In brief

  • Kabosu, the dog that popularised the "Doge" meme, is recovering from vestibular disease.
  • The pup, now 14, is being cared for by her owner, who's posing daily updates on her condition.
  • "Doge" was voted meme of the decade last year, and has its own cryptocurrency, Dogecoin.

Kabosu, the superstar mutt behind the incredibly popular Internet meme “Doge,” and its spin-off, joke cryptocurrency Dogecoin, is recovering from vestibular disease—a debilitating condition that affects balance and coordination and can be lethal. 

The now 14-year-old pup is a rescue dog—one of 19 Shiba Inus abandoned when a Japanese puppy mill closed down. Some were killed, but Kabosu was fortunate to be adopted by 58-year-old Atsuko Sato, a kindergarten teacher in Japan. She dotes on the plucky pup, and is nursing her back to health, posting daily updates on Kabosu’s recovery on her popular blog.

Kaboso's owner is posting regular updates on her recovery. Image: Facebook

On Sunday, Sato posted that the pup had barked for the first time, and earlier this month, she posted videos of Kaboso enjoying a walk, but the elderly canine still appeared decidedly shaky on her feet. 

Much Fame

It was Sato’s blog that propelled Kabosu to Internet fame. She started it in June 2009, using pictures of her rescue animals to raise awareness about the dangers of puppy mills and adopted pets. It quickly found an audience among pet lovers, but Kabosu really hit global fame in 2013, as the face of the Doge meme and the spoof cryptocurrency Dogecoin. 

Dogecoin: so much wow Image: Shutterstock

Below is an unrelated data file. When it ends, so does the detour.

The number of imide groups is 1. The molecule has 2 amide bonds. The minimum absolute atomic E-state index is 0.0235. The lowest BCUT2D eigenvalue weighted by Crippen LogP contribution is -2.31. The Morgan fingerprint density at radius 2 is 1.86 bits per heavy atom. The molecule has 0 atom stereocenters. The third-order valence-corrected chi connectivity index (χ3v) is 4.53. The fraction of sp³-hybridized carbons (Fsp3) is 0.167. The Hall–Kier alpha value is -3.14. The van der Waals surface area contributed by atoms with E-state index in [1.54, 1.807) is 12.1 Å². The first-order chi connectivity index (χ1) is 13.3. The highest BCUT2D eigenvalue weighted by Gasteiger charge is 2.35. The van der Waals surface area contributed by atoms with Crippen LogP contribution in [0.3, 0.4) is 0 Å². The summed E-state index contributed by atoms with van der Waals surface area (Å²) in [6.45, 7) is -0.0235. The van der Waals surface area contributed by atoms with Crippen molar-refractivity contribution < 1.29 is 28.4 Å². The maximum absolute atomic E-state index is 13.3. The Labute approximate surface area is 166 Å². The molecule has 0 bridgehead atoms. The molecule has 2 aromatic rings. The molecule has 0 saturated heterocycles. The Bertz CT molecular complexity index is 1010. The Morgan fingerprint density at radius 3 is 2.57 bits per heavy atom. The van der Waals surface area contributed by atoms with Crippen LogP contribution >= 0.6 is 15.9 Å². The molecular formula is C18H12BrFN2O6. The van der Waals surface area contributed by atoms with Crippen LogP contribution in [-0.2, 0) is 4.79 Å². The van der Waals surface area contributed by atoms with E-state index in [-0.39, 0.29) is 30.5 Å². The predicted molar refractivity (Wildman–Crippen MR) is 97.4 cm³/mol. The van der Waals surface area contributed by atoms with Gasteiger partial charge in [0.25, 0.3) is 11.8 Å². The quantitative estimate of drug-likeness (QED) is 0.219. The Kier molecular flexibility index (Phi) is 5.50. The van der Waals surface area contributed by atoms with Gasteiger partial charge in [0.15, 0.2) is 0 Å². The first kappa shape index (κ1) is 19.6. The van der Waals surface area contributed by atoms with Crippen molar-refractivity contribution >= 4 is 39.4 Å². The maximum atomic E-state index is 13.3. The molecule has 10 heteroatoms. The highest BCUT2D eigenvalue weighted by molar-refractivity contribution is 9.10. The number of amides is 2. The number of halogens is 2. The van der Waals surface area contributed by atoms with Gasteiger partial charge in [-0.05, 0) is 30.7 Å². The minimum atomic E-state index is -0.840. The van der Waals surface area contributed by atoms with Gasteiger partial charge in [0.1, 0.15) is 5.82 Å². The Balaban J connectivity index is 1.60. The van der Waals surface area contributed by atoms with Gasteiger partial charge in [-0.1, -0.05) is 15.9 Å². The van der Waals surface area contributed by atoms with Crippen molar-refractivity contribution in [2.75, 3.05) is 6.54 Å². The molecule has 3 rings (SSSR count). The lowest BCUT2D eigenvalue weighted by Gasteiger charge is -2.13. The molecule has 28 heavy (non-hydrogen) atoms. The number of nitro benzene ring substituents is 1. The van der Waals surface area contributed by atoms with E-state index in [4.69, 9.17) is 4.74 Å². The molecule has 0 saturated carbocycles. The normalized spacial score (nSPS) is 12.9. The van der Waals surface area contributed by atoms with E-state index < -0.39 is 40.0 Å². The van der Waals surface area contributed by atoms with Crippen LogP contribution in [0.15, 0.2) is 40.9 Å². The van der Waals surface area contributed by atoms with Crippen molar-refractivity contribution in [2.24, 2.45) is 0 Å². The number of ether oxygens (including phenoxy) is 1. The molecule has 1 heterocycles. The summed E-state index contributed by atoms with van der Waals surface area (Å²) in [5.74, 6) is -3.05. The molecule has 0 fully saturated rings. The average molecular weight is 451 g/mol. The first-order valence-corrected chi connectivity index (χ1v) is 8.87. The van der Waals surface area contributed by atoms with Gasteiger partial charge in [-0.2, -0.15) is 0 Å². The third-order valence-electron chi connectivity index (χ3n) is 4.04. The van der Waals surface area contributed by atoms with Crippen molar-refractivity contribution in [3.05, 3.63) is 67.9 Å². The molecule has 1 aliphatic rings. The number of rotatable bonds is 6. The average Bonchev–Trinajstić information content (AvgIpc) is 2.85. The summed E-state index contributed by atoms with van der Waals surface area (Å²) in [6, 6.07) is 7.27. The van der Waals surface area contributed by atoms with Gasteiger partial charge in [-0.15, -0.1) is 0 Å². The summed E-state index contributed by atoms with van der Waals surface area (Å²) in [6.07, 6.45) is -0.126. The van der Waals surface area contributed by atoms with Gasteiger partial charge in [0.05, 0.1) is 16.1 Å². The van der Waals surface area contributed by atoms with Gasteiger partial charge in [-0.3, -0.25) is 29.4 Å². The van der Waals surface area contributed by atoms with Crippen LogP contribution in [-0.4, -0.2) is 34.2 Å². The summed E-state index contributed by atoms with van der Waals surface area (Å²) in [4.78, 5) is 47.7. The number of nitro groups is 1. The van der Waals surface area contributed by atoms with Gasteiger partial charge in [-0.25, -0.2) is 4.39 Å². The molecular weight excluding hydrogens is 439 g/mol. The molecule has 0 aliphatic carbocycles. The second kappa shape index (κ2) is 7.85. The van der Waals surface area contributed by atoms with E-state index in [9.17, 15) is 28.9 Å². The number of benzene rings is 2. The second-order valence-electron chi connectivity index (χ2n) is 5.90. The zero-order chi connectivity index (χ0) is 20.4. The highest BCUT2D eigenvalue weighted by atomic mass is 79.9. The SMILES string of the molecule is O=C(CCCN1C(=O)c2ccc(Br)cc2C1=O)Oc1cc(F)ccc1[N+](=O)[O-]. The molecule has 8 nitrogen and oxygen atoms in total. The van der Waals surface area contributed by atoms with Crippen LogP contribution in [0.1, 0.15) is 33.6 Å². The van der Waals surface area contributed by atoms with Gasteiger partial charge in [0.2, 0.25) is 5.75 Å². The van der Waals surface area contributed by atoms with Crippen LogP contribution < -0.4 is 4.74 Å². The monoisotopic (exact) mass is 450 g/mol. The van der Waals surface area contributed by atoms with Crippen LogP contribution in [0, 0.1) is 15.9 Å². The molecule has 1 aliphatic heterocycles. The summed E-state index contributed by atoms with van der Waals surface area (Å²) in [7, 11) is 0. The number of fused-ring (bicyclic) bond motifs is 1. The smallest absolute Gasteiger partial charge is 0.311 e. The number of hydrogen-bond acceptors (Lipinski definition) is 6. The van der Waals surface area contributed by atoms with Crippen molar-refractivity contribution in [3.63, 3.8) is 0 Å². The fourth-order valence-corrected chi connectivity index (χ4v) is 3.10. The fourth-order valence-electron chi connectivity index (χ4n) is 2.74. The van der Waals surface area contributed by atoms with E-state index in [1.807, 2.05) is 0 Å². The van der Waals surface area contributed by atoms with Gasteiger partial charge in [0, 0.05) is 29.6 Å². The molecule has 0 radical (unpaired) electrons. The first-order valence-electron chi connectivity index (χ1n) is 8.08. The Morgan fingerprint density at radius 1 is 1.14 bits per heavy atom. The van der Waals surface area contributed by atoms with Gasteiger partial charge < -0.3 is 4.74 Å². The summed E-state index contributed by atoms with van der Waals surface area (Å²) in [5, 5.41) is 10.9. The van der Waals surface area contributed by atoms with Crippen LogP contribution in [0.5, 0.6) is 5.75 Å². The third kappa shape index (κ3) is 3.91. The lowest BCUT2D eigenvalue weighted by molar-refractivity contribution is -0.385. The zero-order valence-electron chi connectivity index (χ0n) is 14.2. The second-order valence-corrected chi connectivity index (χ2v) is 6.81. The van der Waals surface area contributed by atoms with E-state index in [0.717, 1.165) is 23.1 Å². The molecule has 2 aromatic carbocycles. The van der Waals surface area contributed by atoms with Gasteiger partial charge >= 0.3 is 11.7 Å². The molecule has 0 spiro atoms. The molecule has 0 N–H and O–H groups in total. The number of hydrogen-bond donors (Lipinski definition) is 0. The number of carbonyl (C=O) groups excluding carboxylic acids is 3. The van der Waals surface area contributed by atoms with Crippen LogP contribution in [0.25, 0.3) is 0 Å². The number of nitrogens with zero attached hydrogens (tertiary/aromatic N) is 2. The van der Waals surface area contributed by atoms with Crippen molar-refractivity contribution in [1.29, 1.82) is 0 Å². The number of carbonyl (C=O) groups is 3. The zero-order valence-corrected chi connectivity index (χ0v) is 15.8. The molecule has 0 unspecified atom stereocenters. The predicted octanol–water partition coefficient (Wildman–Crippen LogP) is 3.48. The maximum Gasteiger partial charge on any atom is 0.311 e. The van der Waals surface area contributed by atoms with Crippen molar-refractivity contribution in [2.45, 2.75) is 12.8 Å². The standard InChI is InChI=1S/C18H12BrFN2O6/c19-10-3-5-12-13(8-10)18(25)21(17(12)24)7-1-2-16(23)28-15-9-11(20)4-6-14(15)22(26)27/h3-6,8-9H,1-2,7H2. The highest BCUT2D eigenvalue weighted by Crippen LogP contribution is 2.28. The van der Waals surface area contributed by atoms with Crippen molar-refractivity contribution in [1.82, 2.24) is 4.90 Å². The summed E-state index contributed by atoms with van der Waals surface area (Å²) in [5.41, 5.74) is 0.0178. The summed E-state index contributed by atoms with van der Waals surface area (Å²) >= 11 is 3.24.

Reportedly, it all started with a post on Reddit which titled an image of a corgi with "LMBO LOOK @ THIS FUKKIN DOGE.” But the name quickly became synonymous with silly dog photos and fractured phrases—like “So. Much. Wow,” written in multicolored Comic Sans script. The words are meant to be a spoof on the dog's internal monologue and evolved from the Tumblr Shiba Confessions, which launched in September 2012.

In the past ten years, the meme has been adopted by everyone from politicians to Elon Musk, and has been voted the top meme of the last decade. It’s been plastered all over the Internet, on a Twinkie wrapper, a giant rock, a Canadian landscape, a Christmas sweater… you name it.

Doge was adopted by Jackson Palmer and Billy Markus, for their joke cryptocurrency Dogecoin in 2013. Explaining why he chose the meme, Palmer said he’d been influenced by a post extolling the meme as a prime example of what makes internet culture so awesome: “it’s nonsensical, illogical, inexplicable, and yet totally hilarious and addictive,” on Gawker.

Kaboso in the pose she made famous. Image: Instagram

“I'd always loved the doge meme, and had just read an article by Adrian Chen about it actually being a good meme,” he told the International Business Times in 2014. “Combined with my interest in cryptocurrency at the time, I put the two together and laughed to myself. Thankfully I decided to share my personal joke with the world.”

But not long after, Palmer became disillusioned with the project. One of the deciding factors that led to him turning his back on it was his lack of support for the trademarking of “Dogecoin,” and the Doge image. 

Despite Palmer’s departure, Dogecoin has thrived. Like many cryptos, it’s seen peaks and troughs during recent years, but as recently as July a viral video and tweet by Elon Musk set it pumping again. 

And Kabosu? Nursed lovingly back to health by Sato, she’s thriving again too.